Ask your student loan provider to send you an amortization schedule, which lays out exactly how much of each payment will go toward interest.


Because of the way amortization works, the best way to make a serious dent in your balance is to make additional payments on top of your minimum amount due. That extra cash will go directly to reducing your balance. (Make sure to let your loan servicer know that you want the extra to be directed towards the principal.) 

“Minimum payments won’t typically get you there. You need to have some strategy for getting extra money, even if it’s only $20,” says Kendall Philbrick, a personal finance blogger who goes by @babeonabudgetblog. 

This approach of cutting discretionary expenses and funneling more money into monthly payments helped NextAdvisor contributor Bernadette Joy and her husband pay down more than $25,000 of her student loans.

“It’s important to note that having debt — no matter how it was incurred — is not a moral or social failing. It is a stressful part of life, but it can be managed,” Joy told us.

Aside from cutting out discretionary expenses, Joy also found additional streams of revenue to take advantage of, such as renting out a room in her home. 

What If You Have Multiple Student Loans? 

If you have multiple balances to worry about, it can be overwhelming to manage those payments. 

To gain clarity, consider two of  the most popular payoff strategies: the debt snowball and debt avalanche.

The debt snowball method encourages making minimum payments on all debts except the account with the lowest balance. On the latter, you’ll make higher payments than the minimum. Once that debt is paid off, your monthly payments will go towards the next smallest debt. Seeing accounts zero out thanks to your work will provide motivation to tackle your biggest balances.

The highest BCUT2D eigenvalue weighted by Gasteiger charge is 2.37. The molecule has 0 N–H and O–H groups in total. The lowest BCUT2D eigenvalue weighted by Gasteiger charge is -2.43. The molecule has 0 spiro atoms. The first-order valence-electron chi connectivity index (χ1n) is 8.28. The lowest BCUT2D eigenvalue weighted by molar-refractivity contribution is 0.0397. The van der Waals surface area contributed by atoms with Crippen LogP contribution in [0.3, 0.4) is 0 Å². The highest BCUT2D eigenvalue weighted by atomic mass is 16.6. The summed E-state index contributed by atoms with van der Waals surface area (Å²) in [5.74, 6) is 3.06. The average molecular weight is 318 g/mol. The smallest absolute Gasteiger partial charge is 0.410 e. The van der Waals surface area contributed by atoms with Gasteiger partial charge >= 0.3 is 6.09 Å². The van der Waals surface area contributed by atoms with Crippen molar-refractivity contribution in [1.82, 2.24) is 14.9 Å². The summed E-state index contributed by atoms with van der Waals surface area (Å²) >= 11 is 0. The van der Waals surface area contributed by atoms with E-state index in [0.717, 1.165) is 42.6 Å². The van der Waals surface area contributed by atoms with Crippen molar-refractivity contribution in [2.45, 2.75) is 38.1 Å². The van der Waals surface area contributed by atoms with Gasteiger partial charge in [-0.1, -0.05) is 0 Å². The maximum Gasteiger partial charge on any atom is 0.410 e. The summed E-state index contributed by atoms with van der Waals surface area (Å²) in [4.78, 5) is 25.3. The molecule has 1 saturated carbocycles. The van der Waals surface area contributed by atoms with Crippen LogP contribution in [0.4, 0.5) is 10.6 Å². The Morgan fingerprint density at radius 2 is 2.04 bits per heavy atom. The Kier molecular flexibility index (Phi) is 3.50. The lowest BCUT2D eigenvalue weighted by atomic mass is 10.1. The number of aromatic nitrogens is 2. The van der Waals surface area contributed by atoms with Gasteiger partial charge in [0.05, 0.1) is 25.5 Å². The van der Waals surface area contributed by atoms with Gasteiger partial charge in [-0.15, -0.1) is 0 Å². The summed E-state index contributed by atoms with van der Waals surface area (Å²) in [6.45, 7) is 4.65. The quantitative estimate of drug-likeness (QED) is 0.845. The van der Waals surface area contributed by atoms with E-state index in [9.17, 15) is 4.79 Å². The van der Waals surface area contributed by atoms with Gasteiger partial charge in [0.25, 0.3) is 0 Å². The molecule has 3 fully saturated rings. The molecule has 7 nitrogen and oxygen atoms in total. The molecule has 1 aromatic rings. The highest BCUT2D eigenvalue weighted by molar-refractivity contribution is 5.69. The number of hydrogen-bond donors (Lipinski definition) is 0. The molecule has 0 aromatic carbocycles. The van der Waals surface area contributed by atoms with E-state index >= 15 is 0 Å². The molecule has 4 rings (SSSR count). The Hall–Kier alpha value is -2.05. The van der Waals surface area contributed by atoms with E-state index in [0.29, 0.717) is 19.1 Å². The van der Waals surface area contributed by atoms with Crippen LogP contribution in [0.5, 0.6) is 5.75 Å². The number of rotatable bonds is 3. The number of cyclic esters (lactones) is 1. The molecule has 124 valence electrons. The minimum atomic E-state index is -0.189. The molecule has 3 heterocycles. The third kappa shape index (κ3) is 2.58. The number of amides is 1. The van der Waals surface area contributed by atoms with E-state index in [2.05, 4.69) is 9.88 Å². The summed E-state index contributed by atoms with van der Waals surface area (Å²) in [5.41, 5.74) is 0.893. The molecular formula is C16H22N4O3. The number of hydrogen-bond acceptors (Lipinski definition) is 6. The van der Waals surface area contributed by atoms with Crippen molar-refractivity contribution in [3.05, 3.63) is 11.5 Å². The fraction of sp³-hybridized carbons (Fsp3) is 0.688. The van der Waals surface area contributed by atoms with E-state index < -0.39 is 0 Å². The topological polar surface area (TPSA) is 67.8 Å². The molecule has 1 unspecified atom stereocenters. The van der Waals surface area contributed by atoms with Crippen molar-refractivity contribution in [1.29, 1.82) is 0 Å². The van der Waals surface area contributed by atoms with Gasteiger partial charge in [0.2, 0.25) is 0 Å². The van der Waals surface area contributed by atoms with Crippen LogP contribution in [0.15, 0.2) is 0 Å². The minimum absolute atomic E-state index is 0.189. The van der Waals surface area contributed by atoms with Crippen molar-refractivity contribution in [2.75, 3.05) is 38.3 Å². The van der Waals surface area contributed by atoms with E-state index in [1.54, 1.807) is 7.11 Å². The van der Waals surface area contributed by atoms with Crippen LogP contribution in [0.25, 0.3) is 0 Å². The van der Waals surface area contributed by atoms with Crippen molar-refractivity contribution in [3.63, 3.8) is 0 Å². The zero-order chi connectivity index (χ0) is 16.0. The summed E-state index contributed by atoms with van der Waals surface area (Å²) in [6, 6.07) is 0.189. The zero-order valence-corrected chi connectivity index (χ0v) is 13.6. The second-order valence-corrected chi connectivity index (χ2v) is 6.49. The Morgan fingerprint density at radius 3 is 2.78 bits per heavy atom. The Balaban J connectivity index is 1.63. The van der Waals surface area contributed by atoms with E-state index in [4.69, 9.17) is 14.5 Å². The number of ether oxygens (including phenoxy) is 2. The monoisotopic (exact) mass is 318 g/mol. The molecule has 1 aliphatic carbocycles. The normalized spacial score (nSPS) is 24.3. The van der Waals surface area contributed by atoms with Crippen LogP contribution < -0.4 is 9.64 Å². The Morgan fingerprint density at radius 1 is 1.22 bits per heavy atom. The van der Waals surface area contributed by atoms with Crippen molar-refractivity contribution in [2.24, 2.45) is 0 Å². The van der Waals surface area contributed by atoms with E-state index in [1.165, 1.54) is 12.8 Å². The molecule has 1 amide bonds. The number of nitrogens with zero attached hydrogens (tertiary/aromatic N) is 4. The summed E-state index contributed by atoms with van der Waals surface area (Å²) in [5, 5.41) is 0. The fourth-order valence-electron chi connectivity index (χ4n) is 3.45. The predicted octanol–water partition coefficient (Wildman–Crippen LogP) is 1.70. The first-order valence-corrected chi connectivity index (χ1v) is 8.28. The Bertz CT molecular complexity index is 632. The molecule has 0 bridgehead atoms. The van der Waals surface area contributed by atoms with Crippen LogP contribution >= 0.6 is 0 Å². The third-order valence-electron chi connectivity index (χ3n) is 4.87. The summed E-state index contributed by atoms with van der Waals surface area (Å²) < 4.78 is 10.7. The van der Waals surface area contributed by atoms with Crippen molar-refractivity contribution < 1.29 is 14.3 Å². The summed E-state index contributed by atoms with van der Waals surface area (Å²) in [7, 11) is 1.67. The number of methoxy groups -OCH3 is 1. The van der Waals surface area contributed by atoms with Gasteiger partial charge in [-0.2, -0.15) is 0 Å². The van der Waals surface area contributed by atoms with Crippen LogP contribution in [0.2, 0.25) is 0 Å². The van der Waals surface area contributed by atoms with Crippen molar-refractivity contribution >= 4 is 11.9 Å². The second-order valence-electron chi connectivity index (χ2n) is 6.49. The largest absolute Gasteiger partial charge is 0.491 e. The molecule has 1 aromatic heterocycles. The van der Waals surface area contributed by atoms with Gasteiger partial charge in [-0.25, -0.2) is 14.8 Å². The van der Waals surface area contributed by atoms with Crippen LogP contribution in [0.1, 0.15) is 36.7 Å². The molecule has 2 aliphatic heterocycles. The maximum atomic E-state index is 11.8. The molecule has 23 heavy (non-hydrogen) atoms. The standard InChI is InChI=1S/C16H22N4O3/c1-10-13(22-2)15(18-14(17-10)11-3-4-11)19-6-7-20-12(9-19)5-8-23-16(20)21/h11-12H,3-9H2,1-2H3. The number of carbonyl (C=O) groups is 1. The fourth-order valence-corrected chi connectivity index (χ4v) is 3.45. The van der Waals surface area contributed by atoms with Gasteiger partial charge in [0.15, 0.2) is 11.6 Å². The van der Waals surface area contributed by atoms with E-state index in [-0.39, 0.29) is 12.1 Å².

Conversely, the avalanche method encourages focusing first on the account with the highest APR, or annual percentage rate. That’s the one you’ll devote more money to, while making minimum payments on the other accounts. Once that is paid off, you’ll focus on the next highest-interest account. This method will save you the most money in interest charges over time.  

There’s also the so-called landslide method, in which you pay off the most recent account first. This may have a more beneficial effect on your credit score, since credit bureaus weigh more the payments you make on the most recently opened accounts.  

Mandy Velez used the snowball method to pay off more than $100,000 in student loans after she graduated from the University of Pittsburgh in 2013.

“I think having a payoff plan that works for you is the best plan of attack, followed by having a budget,” says Velez, an assistant managing editor at The Daily Beast who went viral last year for her student loan payment Instagram 

In the end, the snowball method helped her “feel motivated to pay and like I had a plan of attack.” Velez always treated her loan payments like a bill and paid them like it was rent. In her words, it was a “non-negotiable.”

Philbrick, on the other hand, used the avalanche method. She adds, “in general, conquering student loans comes from sitting down, getting organized, figuring out exactly what you owe as well as your interest rates, and starting from there.”

Above all, though, she recommends to anyone paying off student loans to figure out how much they accrue in interest every month, since this is what significantly adds up over time.

Be Diligent and Stick to It

Once you decide how you want to knock those loans down to $0, you’ll want to mentally prepare yourself for the road ahead.

Enrolling in auto-pay or paying your loans bi-weekly instead of monthly can create habits that encourage you to be proactive about paying debt off.

This may mean saying no on occasion to dinners or happy hours with friends — but that doesn’t mean it’s not important to treat yourself every now and again.

“When you’re too restrictive, it doesn’t work,” Philbrick says. “You have to come up with something that’s sustainable. Carving out money in your budget for things you love is so important, whether it’s happy hour or a friend’s birthday. You have to work that into your budget.”

There’s no sugarcoating the fact that paying off your student loan debt is an uphill battle. But with these strategies in mind, you’ll be able to cross that finish line before you know it.

Editor’s note: A previous version of this story cited the case of a student loan borrower who claimed to owe a $76,000 balance even after paying $120,000 on a $80,000 loan. Upon further examination, we could not confirm the details of her account, so we’ve removed references to it from this story.